A team of international researchers led by CQC²T Chief Investigator Prof Andrew Dzurak, have experimentally demonstrated a new type of two-qubit logic gate based on SiMOS qubit technology developed by the team at UNSW, which allows more complex multi-electron spin systems to act as qubits.
The research was published in Nature Communications.
The technological implications of this work are quite significant, since previous demonstrations have largely relied on qubits based on single electron wavefunctions, which can be easily distorted in a real CMOS device. By moving to qubits containing more electrons the devices become more robust, and therefore more easily constructed using CMOS manufacturing.
“This latest work from our team shows that constructing a quantum computer chip based on silicon CMOS technology will be less challenging than we’d originally thought. Rather than having to operate qubit devices containing just one fragile electron, we can now operate with many electrons, making the engineering easier, while still allowing high fidelity quantum logic” says Prof Dzurak.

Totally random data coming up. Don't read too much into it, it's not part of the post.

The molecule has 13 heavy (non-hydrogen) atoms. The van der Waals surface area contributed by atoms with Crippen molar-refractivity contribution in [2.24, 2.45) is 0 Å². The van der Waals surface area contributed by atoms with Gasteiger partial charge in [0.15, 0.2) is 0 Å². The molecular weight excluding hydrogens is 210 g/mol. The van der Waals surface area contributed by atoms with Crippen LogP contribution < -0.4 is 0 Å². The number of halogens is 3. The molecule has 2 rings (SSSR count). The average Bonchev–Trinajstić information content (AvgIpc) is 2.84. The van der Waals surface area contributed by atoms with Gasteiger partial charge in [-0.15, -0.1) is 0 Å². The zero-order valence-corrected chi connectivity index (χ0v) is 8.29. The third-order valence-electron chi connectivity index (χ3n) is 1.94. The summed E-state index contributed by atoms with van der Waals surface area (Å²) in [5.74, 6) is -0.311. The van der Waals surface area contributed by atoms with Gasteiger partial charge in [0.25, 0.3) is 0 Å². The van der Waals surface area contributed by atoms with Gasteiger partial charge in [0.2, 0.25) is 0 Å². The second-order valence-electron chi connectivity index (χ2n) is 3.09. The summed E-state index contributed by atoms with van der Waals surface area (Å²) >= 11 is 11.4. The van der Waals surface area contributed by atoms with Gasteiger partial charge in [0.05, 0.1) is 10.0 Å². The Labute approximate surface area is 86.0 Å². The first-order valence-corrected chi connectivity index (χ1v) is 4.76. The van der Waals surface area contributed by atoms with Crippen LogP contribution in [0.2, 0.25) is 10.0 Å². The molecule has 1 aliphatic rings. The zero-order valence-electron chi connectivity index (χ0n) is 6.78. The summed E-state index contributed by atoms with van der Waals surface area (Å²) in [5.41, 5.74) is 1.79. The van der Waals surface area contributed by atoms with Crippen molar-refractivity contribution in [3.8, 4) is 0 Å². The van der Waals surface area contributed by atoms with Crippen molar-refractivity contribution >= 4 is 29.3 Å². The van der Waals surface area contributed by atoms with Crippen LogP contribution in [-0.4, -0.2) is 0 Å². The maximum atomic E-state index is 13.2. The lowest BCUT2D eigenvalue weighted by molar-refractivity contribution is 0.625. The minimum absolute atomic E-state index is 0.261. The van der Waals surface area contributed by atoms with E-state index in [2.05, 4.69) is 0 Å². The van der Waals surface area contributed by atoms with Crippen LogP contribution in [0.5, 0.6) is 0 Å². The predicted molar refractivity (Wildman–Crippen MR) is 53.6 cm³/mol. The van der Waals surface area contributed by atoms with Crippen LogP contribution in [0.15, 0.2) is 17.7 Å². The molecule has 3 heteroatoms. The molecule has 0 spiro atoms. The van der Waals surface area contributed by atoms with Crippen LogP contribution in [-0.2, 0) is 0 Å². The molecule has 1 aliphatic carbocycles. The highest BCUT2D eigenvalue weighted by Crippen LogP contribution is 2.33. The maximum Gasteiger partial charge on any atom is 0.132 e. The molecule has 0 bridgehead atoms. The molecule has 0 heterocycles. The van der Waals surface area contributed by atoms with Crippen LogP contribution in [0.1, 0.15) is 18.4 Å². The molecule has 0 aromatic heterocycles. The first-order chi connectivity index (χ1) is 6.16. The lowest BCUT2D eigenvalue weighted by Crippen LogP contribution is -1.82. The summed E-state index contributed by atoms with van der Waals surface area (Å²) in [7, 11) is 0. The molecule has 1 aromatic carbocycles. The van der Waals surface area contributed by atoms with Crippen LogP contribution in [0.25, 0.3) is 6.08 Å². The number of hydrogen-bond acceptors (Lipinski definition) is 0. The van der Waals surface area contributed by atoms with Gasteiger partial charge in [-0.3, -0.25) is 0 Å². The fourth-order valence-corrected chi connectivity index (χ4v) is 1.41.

The CQC²T researchers included recently graduated PhD student, Ross Leon, supported in his experiments by Dr Henry Yang, and the detailed theoretical analysis behind this work was led by Dr Andre Saraiva.